U.S. flag

An official website of the United States government Here’s how you know

The .gov means it’s official.

Federal government websites often end in .gov or .mil. Before sharing sensitive information, make sure you're on a federal government site.

The site is secure.

The https:// ensures that you are connecting to the official website and that any information you provide is encrypted and transmitted securely.

The U.S. Department of Housing and Urban Development, Office of Inspector General audited Ginnie Mae’s oversight of nonbanks due to the growth of nonbank issuers in the mortgage servicing industry.  Our objective was to determine whether Ginnie Mae responded adequately to changes in its issuer base.

We found that Ginnie Mae did not adequately respond to changes in its issuer base.  Specifically, it did not implement policies and procedures in a timely manner for its account executives to follow in managing issuers, did not develop a written default strategy, and did not assess and address the risks posed by nonbanks in a timely manner.  As a result, Ginnie Mae may not identify problems with issuers in time to prevent default.  Additionally, it may not be able to properly service loans absorbed in a default and may require additional funds from the United States Treasury to pay investors in the event of a large issuer default.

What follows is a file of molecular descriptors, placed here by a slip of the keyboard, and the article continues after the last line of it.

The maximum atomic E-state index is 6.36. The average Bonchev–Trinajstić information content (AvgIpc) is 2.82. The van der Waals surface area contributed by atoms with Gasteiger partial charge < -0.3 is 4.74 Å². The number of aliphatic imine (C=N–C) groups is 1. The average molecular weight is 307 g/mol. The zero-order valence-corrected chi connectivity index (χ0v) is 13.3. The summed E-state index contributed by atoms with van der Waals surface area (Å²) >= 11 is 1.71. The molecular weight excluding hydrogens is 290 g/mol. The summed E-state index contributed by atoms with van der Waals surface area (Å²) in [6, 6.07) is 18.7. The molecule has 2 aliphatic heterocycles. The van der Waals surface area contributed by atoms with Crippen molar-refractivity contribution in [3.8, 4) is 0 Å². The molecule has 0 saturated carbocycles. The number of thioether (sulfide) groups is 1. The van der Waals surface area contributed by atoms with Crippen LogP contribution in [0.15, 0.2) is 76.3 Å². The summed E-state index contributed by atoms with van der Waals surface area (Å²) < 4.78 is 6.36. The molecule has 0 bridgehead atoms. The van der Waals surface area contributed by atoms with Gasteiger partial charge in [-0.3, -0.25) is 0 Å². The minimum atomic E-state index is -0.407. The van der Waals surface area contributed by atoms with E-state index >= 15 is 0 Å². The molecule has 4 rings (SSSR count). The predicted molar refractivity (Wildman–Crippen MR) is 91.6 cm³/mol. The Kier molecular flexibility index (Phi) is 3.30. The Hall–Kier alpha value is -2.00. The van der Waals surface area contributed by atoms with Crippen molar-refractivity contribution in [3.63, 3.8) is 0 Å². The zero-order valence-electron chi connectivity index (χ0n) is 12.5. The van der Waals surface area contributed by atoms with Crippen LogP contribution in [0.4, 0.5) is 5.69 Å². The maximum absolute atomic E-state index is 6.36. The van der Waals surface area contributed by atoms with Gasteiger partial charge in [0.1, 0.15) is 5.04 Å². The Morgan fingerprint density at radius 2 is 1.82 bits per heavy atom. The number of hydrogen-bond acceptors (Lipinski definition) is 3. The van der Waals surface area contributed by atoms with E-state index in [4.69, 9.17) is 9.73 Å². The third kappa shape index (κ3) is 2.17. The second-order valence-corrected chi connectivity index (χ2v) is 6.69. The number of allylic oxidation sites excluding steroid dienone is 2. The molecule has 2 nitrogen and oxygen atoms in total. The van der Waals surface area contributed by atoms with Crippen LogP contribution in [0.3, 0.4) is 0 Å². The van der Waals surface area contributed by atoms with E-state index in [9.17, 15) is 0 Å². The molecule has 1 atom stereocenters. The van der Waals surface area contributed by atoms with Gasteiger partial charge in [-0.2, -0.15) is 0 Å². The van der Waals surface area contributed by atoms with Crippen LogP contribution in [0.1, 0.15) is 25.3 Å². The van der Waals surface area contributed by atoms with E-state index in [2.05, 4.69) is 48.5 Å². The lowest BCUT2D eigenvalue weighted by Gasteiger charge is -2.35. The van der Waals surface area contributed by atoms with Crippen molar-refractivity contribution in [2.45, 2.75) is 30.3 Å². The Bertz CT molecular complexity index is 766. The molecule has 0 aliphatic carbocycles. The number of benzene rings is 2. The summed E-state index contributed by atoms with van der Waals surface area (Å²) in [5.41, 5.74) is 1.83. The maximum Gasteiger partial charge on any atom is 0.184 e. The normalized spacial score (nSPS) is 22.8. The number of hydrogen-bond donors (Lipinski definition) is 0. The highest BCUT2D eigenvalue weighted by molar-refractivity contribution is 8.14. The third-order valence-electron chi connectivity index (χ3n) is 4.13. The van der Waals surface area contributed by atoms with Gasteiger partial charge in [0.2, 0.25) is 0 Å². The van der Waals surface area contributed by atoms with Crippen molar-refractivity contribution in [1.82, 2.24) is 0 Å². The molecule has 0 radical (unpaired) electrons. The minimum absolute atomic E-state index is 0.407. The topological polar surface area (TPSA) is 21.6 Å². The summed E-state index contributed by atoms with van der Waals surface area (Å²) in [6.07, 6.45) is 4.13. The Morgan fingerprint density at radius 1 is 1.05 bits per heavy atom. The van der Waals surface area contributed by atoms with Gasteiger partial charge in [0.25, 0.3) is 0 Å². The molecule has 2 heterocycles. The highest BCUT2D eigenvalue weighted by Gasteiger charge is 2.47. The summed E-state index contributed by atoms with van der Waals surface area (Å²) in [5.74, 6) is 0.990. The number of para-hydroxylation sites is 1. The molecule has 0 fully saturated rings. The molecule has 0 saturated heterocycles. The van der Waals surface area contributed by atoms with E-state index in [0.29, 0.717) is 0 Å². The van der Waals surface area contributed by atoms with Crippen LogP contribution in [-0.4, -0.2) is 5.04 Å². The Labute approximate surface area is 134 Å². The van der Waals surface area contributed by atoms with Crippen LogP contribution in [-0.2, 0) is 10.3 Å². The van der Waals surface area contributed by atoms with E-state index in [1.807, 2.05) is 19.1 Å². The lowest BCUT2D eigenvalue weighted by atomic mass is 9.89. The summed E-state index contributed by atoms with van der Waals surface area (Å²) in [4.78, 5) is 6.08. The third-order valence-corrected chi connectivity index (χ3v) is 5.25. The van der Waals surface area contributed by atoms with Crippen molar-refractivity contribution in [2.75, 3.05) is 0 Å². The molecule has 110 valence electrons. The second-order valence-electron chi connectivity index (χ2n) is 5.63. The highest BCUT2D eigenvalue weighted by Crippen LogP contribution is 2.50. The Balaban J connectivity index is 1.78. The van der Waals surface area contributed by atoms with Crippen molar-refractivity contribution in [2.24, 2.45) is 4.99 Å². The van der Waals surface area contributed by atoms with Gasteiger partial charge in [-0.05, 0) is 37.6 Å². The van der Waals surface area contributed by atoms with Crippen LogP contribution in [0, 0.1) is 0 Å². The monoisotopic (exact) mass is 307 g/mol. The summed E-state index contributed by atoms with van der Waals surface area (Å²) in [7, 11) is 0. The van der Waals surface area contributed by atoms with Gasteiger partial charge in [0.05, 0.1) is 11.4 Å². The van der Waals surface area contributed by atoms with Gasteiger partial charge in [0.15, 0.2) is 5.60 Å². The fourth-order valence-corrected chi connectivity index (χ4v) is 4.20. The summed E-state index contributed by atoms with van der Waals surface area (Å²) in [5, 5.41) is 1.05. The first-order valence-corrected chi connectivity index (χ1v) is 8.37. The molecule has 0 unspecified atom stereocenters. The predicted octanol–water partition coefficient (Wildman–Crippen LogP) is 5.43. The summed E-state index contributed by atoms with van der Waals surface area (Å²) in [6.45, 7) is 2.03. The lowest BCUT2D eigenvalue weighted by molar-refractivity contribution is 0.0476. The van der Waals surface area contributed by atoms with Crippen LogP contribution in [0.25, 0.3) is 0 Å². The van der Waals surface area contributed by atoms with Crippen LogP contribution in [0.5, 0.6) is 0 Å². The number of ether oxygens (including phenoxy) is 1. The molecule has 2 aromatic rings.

We recommend that Ginnie Mae develop and implement controls to (1) ensure that policies and procedures for account executives are continually reviewed and updated to reflect changes in Ginnie Mae’s operations; (2) determine the total impact of a large or multiple-issuer default, the maximize-size default Ginnie Mae can adequately execute, and individual issuers’ ability to adapt to changing market conditions; (3) continually assess skills required to meet organizational goals; and (4) ensure that employee skill levels are developed to meet changing organizational needs.